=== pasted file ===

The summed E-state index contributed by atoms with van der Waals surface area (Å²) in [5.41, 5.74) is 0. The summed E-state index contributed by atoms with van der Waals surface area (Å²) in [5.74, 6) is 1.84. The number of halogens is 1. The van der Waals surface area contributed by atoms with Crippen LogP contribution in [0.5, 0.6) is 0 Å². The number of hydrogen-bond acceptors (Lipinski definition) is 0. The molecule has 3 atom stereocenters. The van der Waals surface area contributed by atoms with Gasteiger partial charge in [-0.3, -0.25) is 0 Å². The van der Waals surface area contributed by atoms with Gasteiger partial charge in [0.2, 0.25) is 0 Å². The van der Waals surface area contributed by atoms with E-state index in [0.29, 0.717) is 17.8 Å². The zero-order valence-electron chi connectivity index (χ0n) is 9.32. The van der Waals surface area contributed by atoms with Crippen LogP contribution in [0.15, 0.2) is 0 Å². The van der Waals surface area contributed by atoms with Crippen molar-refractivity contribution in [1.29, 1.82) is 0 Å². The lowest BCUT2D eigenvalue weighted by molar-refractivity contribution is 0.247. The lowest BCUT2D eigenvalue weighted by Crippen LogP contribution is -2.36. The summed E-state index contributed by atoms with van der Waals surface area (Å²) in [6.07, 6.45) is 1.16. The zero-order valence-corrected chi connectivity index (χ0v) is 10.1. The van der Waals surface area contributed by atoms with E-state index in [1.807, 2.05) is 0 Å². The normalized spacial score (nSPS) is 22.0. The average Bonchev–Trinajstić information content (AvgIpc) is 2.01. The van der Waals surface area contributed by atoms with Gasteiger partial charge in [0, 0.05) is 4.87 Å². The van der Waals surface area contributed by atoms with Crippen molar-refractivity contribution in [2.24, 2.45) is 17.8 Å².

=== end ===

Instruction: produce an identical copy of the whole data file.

The summed E-state index contributed by atoms with van der Waals surface area (Å²) in [5.41, 5.74) is 0. The summed E-state index contributed by atoms with van der Waals surface area (Å²) in [5.74, 6) is 1.84. The number of halogens is 1. The van der Waals surface area contributed by atoms with Crippen LogP contribution in [0.5, 0.6) is 0 Å². The number of hydrogen-bond acceptors (Lipinski definition) is 0. The molecule has 3 atom stereocenters. The van der Waals surface area contributed by atoms with Gasteiger partial charge in [-0.3, -0.25) is 0 Å². The van der Waals surface area contributed by atoms with Gasteiger partial charge in [0.2, 0.25) is 0 Å². The van der Waals surface area contributed by atoms with E-state index in [0.29, 0.717) is 17.8 Å². The zero-order valence-electron chi connectivity index (χ0n) is 9.32. The van der Waals surface area contributed by atoms with Crippen LogP contribution in [0.15, 0.2) is 0 Å². The van der Waals surface area contributed by atoms with Crippen molar-refractivity contribution in [1.29, 1.82) is 0 Å². The lowest BCUT2D eigenvalue weighted by molar-refractivity contribution is 0.247. The lowest BCUT2D eigenvalue weighted by Crippen LogP contribution is -2.36. The summed E-state index contributed by atoms with van der Waals surface area (Å²) in [6.07, 6.45) is 1.16. The zero-order valence-corrected chi connectivity index (χ0v) is 10.1. The van der Waals surface area contributed by atoms with E-state index in [1.807, 2.05) is 0 Å². The normalized spacial score (nSPS) is 22.0. The average Bonchev–Trinajstić information content (AvgIpc) is 2.01. The van der Waals surface area contributed by atoms with Gasteiger partial charge in [0, 0.05) is 4.87 Å². The van der Waals surface area contributed by atoms with Crippen molar-refractivity contribution in [2.24, 2.45) is 17.8 Å².